To answer questions like your conjecture, use the definition of $O$. Paraphrasing from wikipedia at time of writing:
$f \in O(g)$ iff $f(x) \leq M\times g(x) $ for all $ x > x_0 $, for some constants $M$ and $x_0$.
So if $f(n) \in O(2n^2)$, then $f(n) \leq C \times 2n^2 \ \ \forall n > n_0$ for some constants $C$ and $n_0$ (I'm calling it $C$ instead of $M$ to avoid confusion later). You'll notice we can combine the $2C$ into one constant, which tells you $O(2n^2) = O(n^2)$.
What can we say about $f(n)/2$? We can now use normal algebra on the inequality, such as dividing both sides by 2 to get:
$f(n)/2 \leq Cn^2 \ \ \forall n > n_0$
Is this still $O(n^2)$? To check this, we need to find constants $M$ and $x_0$ such that the definition above holds. In this case, $M = C$ and $x_0 = n_0$ works. Notice that $M = 327.6C$ is also valid; you can use whatever method you want to find these constants, as long as you know they are constant.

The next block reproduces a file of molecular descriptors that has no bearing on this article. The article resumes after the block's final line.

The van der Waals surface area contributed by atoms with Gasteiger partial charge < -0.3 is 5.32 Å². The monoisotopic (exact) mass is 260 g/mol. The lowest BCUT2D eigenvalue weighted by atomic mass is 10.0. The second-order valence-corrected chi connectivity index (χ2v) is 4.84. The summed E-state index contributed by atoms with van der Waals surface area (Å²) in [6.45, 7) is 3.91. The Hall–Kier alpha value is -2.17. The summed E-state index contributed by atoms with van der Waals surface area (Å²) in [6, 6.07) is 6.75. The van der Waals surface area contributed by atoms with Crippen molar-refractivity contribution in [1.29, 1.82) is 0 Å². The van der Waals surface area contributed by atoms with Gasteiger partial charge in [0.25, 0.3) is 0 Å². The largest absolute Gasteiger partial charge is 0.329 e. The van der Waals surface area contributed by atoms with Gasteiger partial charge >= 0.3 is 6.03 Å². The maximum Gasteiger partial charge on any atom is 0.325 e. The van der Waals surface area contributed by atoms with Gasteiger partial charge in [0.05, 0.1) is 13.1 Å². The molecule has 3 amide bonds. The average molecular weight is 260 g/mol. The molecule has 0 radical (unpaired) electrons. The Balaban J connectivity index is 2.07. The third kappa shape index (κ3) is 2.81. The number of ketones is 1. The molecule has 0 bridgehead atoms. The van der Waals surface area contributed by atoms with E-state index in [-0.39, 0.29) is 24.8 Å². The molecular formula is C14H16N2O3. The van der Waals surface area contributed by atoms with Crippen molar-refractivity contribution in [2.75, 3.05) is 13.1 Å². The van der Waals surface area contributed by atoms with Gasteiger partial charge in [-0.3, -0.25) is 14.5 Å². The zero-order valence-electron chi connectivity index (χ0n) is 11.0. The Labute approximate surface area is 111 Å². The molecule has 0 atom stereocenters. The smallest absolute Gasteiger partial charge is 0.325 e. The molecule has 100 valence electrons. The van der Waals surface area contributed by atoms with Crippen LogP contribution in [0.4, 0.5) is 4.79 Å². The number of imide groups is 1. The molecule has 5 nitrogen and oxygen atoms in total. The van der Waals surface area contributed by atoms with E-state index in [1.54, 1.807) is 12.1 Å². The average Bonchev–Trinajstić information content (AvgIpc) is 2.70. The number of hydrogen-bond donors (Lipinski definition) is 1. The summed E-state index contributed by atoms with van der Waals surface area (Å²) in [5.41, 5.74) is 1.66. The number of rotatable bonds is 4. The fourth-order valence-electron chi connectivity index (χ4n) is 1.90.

In the real world you'll be able to "shortcut" most of this when doing your analysis, as NP-hard does in his answer, but those are just shortcuts for writing it out rigorously like this (which is what I would expect on homework specifically about $O$). If you're not sure whether it's valid, get the $O$s out by using the definition, perform algebra on the inequality, then get it back into $O$ by finding the appropriate constants (or simply showing that they do exist).